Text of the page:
A prospective student of the Community College of Baltimore County sued school officials in federal court this week on the grounds that the college rejected him because of his religious beliefs.
Jenkins’s lawsuit says that during his entrance interview with the radiation-therapy program at CCBC, he was asked what is most important to him, and he answered “my God.”
College officials rejected Jenkins shortly after, and he asked the program director for an explanation. The program director told Jenkins by e-mail that other students had higher grade-point averages, and cited “other reasons” for rejecting him.
“I understand that religion is a major part of your life and that was evident in your recommendation letters, however, this field is not the place for religion,” program director Adrienne Dougherty wrote. “We have many patients who come to us for treatment from many different religions and some who believe in nothing. If you interview in the future, you may want to leave your thoughts and beliefs out of the interview process.”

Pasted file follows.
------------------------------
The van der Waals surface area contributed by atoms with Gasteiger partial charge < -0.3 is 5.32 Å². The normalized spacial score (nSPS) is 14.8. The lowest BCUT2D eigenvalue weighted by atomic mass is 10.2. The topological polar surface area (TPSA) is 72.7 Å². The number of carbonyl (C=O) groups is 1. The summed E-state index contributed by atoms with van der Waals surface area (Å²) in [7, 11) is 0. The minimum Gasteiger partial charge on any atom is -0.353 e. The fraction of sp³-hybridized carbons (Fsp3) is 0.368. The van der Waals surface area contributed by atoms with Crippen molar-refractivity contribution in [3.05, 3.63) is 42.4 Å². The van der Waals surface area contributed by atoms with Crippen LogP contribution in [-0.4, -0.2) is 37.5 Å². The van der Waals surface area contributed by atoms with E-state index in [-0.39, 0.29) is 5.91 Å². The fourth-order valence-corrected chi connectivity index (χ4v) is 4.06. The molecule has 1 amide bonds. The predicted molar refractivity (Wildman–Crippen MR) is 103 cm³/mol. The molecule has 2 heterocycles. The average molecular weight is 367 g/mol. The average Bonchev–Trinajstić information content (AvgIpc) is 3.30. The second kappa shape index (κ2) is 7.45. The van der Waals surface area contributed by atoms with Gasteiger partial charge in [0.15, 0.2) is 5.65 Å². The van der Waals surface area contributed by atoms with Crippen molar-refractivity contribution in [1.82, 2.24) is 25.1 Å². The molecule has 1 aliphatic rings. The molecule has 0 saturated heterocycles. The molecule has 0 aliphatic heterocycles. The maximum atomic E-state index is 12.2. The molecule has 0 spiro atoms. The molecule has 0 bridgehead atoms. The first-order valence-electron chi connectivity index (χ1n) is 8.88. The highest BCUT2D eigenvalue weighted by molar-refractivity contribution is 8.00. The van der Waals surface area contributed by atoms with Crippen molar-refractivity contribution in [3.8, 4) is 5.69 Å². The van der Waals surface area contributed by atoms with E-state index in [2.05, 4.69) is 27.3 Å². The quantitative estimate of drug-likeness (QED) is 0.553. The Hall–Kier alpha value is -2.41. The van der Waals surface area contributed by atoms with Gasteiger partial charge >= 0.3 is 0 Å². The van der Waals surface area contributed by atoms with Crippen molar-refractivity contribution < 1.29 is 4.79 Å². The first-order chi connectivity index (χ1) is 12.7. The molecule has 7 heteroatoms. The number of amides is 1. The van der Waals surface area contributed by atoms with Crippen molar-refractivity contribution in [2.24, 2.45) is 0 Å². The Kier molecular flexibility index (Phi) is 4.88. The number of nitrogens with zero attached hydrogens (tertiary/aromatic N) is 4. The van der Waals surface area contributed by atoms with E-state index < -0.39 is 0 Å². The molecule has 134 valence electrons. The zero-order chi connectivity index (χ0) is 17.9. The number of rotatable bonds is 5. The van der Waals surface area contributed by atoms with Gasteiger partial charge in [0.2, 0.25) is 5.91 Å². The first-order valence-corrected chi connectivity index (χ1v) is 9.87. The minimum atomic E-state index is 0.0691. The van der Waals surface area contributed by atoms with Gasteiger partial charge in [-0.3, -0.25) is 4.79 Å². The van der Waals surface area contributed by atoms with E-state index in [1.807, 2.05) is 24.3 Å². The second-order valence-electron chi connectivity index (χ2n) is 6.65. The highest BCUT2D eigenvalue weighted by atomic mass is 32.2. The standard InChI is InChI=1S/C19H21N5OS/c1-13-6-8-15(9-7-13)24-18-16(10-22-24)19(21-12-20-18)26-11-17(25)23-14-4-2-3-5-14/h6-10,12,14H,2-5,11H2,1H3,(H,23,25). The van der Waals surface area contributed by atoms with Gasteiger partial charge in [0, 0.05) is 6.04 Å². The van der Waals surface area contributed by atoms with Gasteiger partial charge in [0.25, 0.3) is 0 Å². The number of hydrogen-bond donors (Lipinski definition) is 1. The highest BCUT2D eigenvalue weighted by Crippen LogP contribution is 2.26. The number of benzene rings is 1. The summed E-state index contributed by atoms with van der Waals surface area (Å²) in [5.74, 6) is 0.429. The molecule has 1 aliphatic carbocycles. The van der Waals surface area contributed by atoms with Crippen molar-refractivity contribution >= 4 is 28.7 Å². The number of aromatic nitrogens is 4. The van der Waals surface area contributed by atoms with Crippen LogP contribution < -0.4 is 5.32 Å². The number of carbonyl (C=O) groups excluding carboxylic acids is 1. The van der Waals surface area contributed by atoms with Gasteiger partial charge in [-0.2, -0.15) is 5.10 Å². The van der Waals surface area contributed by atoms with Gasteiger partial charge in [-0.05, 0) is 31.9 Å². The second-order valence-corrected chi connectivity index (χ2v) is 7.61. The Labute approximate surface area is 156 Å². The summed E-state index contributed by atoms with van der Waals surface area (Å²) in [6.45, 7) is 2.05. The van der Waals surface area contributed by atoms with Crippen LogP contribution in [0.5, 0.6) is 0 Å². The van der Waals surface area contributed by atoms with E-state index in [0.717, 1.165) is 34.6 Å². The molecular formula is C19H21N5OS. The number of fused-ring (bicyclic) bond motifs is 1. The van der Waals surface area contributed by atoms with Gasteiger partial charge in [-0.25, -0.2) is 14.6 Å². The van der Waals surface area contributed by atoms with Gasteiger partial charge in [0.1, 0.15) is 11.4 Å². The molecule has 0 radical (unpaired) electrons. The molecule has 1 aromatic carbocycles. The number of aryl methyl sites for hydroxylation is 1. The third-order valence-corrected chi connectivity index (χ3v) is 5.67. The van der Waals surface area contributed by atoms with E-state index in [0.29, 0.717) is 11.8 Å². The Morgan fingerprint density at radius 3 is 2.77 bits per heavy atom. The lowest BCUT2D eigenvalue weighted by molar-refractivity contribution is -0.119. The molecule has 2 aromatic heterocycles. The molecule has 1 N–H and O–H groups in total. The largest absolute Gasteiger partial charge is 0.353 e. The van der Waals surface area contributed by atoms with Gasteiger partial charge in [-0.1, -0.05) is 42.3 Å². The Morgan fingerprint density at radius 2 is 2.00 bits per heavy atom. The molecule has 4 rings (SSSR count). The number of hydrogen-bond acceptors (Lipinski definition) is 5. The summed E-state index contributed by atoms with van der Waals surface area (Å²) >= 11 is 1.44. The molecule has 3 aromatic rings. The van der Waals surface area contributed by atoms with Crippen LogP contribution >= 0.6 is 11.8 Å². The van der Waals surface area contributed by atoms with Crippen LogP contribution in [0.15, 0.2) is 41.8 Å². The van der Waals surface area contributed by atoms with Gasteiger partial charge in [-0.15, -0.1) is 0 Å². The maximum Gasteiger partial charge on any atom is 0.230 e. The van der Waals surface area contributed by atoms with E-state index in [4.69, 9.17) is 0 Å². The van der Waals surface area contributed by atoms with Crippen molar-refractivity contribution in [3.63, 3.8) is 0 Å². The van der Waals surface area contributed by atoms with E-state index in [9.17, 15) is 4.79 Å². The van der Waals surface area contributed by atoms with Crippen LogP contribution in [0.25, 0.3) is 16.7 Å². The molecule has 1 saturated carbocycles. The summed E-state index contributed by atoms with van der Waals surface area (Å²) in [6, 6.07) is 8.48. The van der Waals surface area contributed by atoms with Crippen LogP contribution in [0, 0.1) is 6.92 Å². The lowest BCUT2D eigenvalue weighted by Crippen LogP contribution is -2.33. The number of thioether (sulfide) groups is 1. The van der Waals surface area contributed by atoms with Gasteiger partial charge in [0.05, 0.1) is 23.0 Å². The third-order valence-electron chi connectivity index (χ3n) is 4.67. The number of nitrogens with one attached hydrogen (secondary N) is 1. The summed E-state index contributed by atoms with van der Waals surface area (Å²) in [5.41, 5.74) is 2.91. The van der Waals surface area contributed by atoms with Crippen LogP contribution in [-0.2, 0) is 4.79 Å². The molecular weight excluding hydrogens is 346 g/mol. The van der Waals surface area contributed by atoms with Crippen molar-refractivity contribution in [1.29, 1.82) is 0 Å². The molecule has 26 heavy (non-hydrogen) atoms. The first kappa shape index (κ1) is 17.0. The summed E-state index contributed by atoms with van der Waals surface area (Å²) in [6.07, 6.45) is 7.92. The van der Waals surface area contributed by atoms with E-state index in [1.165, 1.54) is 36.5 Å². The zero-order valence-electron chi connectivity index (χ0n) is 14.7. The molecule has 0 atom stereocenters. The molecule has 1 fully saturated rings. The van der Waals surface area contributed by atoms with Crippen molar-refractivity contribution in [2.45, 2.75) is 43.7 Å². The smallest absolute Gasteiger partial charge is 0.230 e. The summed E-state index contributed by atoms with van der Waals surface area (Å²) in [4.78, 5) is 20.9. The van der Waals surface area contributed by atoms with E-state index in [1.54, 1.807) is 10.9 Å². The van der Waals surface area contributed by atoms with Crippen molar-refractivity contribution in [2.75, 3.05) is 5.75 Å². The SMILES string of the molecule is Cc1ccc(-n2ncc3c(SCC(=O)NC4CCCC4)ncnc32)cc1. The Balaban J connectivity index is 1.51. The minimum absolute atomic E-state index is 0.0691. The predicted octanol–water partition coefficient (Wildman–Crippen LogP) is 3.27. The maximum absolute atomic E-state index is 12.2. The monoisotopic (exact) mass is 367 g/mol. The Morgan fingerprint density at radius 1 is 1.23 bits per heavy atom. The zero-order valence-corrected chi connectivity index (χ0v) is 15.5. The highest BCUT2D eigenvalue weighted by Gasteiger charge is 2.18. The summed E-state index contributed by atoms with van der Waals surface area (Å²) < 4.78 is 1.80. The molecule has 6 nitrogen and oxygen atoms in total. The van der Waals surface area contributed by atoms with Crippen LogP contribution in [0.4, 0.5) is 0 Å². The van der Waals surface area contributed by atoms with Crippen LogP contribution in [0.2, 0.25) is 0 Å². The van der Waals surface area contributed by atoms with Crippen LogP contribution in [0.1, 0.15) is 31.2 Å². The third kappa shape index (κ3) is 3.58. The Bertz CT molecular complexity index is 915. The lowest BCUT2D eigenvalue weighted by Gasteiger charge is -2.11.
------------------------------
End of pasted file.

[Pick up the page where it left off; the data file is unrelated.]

The Baltimore Sun contacted CCBC spokeswoman Hope Davis, who said she couldn’t comment on the case but emphasized that the college is committed to diversity.
“We have so many people from so many different backgrounds and so many different cultures,” Davis said. “Just to think that we would discriminate based on religion . . . it’s just not something that we do.”
CCBC’s attorney Peter S. Saucier said the college seeks applicants “motivated by an individual passion in the field” and that Jenkins pursuing the program for the sake of his faith “was not a good answer.” Jenkins is being represented by the American Center for Law and Justice.
Saucier also noted that Jenkins has a criminal record, including drug and theft charges, and that his criminal background would make finding a radiation-therapy job in Maryland difficult.